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Trump's Russia Crisis: A Timeline

President Donald Trump's Russia crisis started in October of 2016, when all 17 U.S. intelligence agencies unanimously agreed Russia interfered with the presidential election. Since then, the issue has continued to rear its head.
Image: US President Trump addresses Joint Session of Congress in Washington
U.S. President Donald Trump delivers his first address to a joint session of Congress from the floor of the House of Representatives iin Washington, U.S., February 28, 2017.POOL / Reuters

President Donald Trump has been dogged by controversy over allegations that members of his team communicated with Russian officials during and after the campaign.

On Thursday, the Washington Post reported that Attorney General Jeff Sessions met with Russian Ambassador Sergey Kislyak twice in the last year, which he did not disclose during his confirmation hearing. This comes just weeks after Trump National Security Adviser Ret. Lt. Gen. Mike Flynn resigned over phone calls he made to Kislyak.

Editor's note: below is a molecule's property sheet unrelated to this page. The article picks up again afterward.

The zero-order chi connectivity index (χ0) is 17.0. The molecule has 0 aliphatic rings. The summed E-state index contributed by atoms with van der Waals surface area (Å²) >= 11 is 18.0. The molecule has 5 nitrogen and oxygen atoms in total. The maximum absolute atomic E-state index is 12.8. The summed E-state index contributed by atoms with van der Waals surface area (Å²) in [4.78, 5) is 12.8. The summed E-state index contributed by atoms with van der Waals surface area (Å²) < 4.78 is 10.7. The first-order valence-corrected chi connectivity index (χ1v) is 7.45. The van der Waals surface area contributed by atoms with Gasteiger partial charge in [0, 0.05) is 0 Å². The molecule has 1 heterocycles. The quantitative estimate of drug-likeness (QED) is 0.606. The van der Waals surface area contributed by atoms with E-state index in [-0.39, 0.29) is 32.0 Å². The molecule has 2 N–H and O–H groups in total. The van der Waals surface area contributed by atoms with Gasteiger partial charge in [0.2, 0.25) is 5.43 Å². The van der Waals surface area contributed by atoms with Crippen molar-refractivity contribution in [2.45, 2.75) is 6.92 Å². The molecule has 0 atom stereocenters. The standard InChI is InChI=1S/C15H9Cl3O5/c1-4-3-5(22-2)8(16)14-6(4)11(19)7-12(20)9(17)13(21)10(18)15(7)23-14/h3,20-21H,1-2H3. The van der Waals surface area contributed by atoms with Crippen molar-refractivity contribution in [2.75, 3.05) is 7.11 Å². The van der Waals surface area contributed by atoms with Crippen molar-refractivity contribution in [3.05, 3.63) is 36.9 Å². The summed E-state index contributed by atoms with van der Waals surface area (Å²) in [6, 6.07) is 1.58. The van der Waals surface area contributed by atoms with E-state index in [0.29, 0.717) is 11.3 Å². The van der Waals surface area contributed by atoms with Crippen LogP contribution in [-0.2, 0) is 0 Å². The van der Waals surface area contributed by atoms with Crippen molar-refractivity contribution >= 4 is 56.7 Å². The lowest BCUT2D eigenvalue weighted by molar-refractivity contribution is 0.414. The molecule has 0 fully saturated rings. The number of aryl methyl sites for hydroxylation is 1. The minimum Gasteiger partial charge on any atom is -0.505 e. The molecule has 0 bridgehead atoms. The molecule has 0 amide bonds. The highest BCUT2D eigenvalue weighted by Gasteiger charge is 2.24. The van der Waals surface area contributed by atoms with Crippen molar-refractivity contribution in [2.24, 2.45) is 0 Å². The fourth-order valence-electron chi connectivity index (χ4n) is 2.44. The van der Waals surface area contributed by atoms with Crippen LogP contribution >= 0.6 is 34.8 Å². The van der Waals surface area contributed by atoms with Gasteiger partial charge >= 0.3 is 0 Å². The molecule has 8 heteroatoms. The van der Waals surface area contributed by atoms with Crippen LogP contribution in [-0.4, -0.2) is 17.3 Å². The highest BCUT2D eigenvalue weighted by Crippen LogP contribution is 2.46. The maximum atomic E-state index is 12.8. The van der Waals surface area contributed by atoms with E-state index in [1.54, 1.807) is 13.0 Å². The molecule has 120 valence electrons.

Trump and his team deny any improper contacts with the Russians. Here is a timeline of the issues surrounding Russia and the Trump administration.

Week of July 18, 2016: Then-Sen. Jeff Sessions meets with Russian ambassador Sergey Kislayk with a group of other diplomats at RNC

During the Republican National Convention, Sessions meets with Kislyak, who was among a group of about 50 diplomats at a Heritage Foundation event. A small group of ambassadors approach Sessions for informal conversation.

Image: Sergey Kislyak
Sergey Kislyak, the Russian ambassador to the United States.Cliff Owen / AP

Sept. 8, 2016: Sessions and Kislyak meet again

Sessions meets with Kislyak for a second time. The get together in Sessions' office comes just days after then-President Barack Obama meets with Russian President Vladimir Putin at the G20 summit in Hangzhou, China.

Oct. 7, 2016: U.S. intelligence community says the Russian government conspired to interfere with the election

For the first time, the Obama Administration and the U.S. intelligence community publicly say they believe Putin's government carried out a hacks "to interfere with the U.S. election process."

Dec. 12, 2016: CIA analysts believe Russia interfered with the election to boost Trump

The CIA updates its findings to say the agency determined Russian interference with the U.S. election wasn’t just an attempt to undermine the electoral process, but was ultimately designed to help Trump win.

Dec. 15, 2016: U.S. officials tell NBC News Putin was directly involved in hacks